for us, Lyova?” I would feel embarrassed and go out without

A sunset seen in the sublime wildness of Icelandic scenery has a peculiarly beautiful effect. Over these vast plains, divested of trees or shrubs, covered with dark lava, and shut in by mountains almost of a sable hue, the parting sun sheds an almost magical radiance. The peaks of the mountains shine in the bright parting rays, the jokuls are shrouded in the most delicate roseate hue, while the lower parts of the mountains lie in deep shadow, and frown darkly on the valleys, which resemble a sheet of dark blue water, with an atmosphere of a bluish-red colour floating above it. The most impressive feature of all is the profound silence and solitude; not a sound can be heard, not a living creature is to be seen; every thing appears dead. Throughout the broad valleys not a town nor a village, no, not even a solitary house or a tree or shrub, varies the prospect. The eye wanders over the vast desert, and finds not one familiar object on which it can rest.

for us, Lyova?” I would feel embarrassed and go out without

To-night, as at past eleven o'clock we reached the elevated plain, I saw a sunset which I shall never forget. The sun disappeared behind the mountains, and in its stead a gorgeous ruddy gleam lighted up hill and valley and glacier. It was long ere I could turn away my eyes from the glittering heights, and yet the valley also offered much that was striking and beautiful.

for us, Lyova?” I would feel embarrassed and go out without

Throughout almost its entire length this valley formed a meadow, from the extremities of which columns of smoke and boiling springs burst forth. The mists had almost evaporated, and the atmosphere was bright and clear, more transparent even than I had seen it in any other country. I now for the first time noticed, that in the valley itself the radiance was almost as clear as the light of day, so that the most minute objects could be plainly distinguished. This was, however, extremely necessary, for steep and dangerous paths lead over masses of lava into the valley. On one side ran a little river, forming many picturesque waterfalls, some of them above thirty feet in height.

for us, Lyova?” I would feel embarrassed and go out without

I strained my eyes in vain to discover any where, in this great valley, a little church, which, if it only offered me a hard bench for a couch, would at any rate afford me a shelter from the sharp night-wind; for it is really no joke to ride for fifteen hours, with nothing to eat but bread and cheese, and then not even to have the pleasant prospect of a hotel a la villa de Londres or de Paris. Alas, my wishes were far more modest. I expected no porter at the gate to give the signal of my arrival, no waiter, and no chambermaid; I only desired a little spot in the neighbourhood of the dear departed Icelanders. I was suddenly recalled from these happy delusions by the voice of the guide, who cried out: "Here we are at our destination for to-night." I looked joyfully round; alas! I could only see a few of those cottages which are never observed until you almost hit your nose against one of them, as the grass-covered walls can hardly be distinguished from the surrounding meadow.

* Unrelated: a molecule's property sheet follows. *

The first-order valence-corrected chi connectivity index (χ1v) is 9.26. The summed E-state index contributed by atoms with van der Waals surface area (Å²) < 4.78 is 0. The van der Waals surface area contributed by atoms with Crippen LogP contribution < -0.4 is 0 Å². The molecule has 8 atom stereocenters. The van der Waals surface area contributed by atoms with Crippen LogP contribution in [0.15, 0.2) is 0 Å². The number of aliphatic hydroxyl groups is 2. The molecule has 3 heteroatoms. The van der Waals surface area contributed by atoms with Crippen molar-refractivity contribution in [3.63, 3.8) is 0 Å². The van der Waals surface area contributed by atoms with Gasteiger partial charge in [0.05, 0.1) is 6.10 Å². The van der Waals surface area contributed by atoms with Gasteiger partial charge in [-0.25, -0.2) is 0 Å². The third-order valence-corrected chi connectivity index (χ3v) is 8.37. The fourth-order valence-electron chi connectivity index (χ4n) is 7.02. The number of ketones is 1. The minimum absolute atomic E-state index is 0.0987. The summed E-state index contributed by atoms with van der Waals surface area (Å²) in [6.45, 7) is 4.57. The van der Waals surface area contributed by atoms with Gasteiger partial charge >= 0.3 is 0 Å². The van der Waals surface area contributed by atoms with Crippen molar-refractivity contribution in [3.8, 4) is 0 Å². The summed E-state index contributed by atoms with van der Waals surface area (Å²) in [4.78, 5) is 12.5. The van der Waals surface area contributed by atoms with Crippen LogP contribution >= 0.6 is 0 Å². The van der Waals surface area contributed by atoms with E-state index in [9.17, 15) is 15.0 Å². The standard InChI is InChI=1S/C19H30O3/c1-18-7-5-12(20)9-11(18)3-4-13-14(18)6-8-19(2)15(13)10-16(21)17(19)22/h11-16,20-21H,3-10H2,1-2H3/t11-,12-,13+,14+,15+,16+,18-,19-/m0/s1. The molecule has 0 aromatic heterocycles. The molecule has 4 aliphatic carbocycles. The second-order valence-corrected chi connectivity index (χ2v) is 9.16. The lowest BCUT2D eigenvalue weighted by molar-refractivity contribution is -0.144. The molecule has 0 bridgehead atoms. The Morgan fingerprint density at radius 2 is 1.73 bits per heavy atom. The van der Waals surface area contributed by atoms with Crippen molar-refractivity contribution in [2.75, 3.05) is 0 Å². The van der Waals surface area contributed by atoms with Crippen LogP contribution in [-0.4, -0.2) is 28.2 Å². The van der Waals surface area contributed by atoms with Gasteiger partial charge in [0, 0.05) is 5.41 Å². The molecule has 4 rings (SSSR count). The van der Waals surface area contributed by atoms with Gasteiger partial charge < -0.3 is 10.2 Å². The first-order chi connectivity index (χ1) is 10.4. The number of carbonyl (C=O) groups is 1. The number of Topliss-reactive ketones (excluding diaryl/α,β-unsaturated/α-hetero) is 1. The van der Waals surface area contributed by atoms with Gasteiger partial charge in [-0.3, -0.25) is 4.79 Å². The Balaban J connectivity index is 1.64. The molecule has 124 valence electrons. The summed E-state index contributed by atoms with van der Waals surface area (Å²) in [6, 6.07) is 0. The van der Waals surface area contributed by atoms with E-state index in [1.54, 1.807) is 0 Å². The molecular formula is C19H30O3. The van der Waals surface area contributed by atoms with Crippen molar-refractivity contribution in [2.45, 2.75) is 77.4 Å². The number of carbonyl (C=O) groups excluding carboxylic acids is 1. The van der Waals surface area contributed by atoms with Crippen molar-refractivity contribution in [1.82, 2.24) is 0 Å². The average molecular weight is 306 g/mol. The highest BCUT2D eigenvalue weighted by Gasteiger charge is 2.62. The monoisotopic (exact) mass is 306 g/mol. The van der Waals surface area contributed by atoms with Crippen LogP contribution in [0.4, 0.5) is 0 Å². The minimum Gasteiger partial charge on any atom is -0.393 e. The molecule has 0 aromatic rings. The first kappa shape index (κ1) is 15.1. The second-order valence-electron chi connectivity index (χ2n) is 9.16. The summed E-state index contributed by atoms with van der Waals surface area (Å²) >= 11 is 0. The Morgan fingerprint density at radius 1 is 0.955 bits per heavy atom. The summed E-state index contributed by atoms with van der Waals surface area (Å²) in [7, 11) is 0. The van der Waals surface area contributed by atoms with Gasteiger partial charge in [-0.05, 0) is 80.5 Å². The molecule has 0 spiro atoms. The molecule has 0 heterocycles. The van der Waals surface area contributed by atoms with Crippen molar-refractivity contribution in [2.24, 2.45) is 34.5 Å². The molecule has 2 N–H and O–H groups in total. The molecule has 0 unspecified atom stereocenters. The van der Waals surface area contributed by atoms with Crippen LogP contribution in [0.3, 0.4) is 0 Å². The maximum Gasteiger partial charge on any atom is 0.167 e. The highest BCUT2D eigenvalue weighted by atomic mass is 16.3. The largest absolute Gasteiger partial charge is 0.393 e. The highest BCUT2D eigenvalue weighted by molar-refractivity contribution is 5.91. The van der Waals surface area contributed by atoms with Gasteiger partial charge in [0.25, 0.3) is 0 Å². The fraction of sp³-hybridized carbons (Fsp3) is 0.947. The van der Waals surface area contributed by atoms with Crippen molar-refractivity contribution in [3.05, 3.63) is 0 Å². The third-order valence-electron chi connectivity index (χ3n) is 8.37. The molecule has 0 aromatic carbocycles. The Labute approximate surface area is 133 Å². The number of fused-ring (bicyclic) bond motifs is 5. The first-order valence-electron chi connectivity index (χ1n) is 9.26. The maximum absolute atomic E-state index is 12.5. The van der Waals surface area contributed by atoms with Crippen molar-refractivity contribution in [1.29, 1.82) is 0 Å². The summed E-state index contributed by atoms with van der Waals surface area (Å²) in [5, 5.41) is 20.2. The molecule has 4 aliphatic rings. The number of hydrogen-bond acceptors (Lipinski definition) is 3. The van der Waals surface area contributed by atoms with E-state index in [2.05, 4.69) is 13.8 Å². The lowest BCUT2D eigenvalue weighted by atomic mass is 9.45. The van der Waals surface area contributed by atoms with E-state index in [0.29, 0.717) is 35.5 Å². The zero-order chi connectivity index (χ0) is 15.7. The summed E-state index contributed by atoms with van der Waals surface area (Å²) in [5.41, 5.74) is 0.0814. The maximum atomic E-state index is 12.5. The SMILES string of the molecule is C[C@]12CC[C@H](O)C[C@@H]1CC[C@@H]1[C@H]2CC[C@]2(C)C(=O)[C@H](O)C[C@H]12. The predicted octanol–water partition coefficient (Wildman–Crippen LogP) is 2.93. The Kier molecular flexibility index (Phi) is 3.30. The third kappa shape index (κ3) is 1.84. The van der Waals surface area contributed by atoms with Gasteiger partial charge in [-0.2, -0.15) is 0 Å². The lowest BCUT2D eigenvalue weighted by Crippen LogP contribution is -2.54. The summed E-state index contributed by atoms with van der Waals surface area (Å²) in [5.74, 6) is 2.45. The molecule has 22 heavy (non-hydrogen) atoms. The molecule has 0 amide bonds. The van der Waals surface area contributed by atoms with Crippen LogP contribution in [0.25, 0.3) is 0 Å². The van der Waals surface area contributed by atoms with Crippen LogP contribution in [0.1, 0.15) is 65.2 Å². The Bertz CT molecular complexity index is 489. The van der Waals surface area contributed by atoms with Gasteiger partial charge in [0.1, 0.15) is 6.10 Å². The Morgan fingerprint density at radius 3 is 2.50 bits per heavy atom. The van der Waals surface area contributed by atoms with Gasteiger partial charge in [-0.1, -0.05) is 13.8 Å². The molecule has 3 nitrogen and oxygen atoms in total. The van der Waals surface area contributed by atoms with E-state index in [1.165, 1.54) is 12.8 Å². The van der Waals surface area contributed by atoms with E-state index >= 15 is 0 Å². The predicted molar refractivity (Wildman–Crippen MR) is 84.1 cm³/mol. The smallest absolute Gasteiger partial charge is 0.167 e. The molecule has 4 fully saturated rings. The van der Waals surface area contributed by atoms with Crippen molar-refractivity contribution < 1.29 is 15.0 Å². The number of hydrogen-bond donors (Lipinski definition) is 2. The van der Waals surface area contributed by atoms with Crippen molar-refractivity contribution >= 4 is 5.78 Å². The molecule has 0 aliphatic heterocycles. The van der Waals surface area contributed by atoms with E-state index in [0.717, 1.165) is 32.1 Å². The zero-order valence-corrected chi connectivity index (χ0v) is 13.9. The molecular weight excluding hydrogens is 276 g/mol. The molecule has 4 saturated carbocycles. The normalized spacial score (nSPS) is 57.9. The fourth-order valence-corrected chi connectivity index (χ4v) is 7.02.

It was already midnight. We stopped, and turned our horses loose, to seek supper and rest in the nearest meadow. Our lot was a less fortunate one. The inhabitants were already buried in deep slumbers, from which even the barking set up by the dogs at our approach failed to arouse them. A cup of coffee would certainly have been very acceptable to me; yet I was loath to rouse any one merely for this. A piece of bread satisfied my hunger, and a draught of water from the nearest spring tasted most deliciously with it. After concluding my frugal meal, I sought out a corner beside a cottage, where I was partially sheltered from the too- familiar wind; and wrapping my cloak around me, lay down on the ground, having wished myself, with all my heart, a good night's rest and pleasant dreams, in the broad daylight, { 37} under the canopy of heaven. Just dropping off to sleep, I was surprised by a mild rain, which, of course, at once put to flight every idea of repose. Thus, after all, I was obliged to wake some one up, to obtain the shelter of a roof.

The best room, i.e. the store-room, was thrown open for my accommodation, and a small wooden bedstead placed at my disposal. Chambers of this kind are luckily found wherever two or three cottages lie contiguous to each other; they are certainly far from inviting, as dried fish, train-oil, tallow, and many other articles of the same description combine to produce a most unsavoury atmosphere. Yet they are infinitely preferable to the dwellings of the peasants, which, by the by, are the most filthy dens that can be imagined. Besides being redolent of every description of bad odour, these cottages are infested with vermin to a degree which can certainly not be surpassed, except in the dwellings of the Greenlanders and Laplanders.

Yesterday we had been forced to put upon our poor horses a wearisome distance of more than fifty miles, as the last forty miles led us through desert and uninhabited places, boasting not even a single cottage. To-day, however, our steeds had a light duty to perform, for we only proceeded seven miles to the little village of Reikiadal, where I halted to-day, in order to visit the celebrated springs.

The inconsiderable village called Reikiadal, consisting only of a church and a few cottages, is situated amidst pleasant meadows. Altogether this valley is rich in beautiful meadow-lands; consequently one sees many scattered homesteads and cottages, with fine herds of sheep, and a tolerable number of horses; cows are less plentiful.



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